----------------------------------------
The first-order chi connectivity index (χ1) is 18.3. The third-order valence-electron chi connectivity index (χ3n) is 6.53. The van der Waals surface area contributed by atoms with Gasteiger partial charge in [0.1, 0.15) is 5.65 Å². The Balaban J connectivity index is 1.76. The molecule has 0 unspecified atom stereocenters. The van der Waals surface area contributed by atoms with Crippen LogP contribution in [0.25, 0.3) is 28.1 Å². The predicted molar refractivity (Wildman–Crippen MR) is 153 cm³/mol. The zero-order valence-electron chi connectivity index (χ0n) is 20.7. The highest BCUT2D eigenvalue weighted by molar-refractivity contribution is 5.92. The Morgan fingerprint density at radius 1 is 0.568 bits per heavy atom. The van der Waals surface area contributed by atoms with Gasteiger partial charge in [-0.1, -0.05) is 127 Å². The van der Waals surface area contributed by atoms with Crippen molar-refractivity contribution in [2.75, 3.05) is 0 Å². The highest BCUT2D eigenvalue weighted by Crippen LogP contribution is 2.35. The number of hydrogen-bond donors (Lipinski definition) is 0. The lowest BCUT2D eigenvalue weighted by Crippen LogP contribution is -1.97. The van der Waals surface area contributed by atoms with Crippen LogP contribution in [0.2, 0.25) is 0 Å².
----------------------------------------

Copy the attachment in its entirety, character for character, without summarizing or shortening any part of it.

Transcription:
The first-order chi connectivity index (χ1) is 18.3. The third-order valence-electron chi connectivity index (χ3n) is 6.53. The van der Waals surface area contributed by atoms with Gasteiger partial charge in [0.1, 0.15) is 5.65 Å². The Balaban J connectivity index is 1.76. The molecule has 0 unspecified atom stereocenters. The van der Waals surface area contributed by atoms with Crippen LogP contribution in [0.25, 0.3) is 28.1 Å². The predicted molar refractivity (Wildman–Crippen MR) is 153 cm³/mol. The zero-order valence-electron chi connectivity index (χ0n) is 20.7. The highest BCUT2D eigenvalue weighted by molar-refractivity contribution is 5.92. The Morgan fingerprint density at radius 1 is 0.568 bits per heavy atom. The van der Waals surface area contributed by atoms with Gasteiger partial charge in [-0.1, -0.05) is 127 Å². The van der Waals surface area contributed by atoms with Crippen molar-refractivity contribution in [2.75, 3.05) is 0 Å². The highest BCUT2D eigenvalue weighted by Crippen LogP contribution is 2.35. The number of hydrogen-bond donors (Lipinski definition) is 0. The lowest BCUT2D eigenvalue weighted by Crippen LogP contribution is -1.97. The van der Waals surface area contributed by atoms with Crippen LogP contribution in [0.2, 0.25) is 0 Å².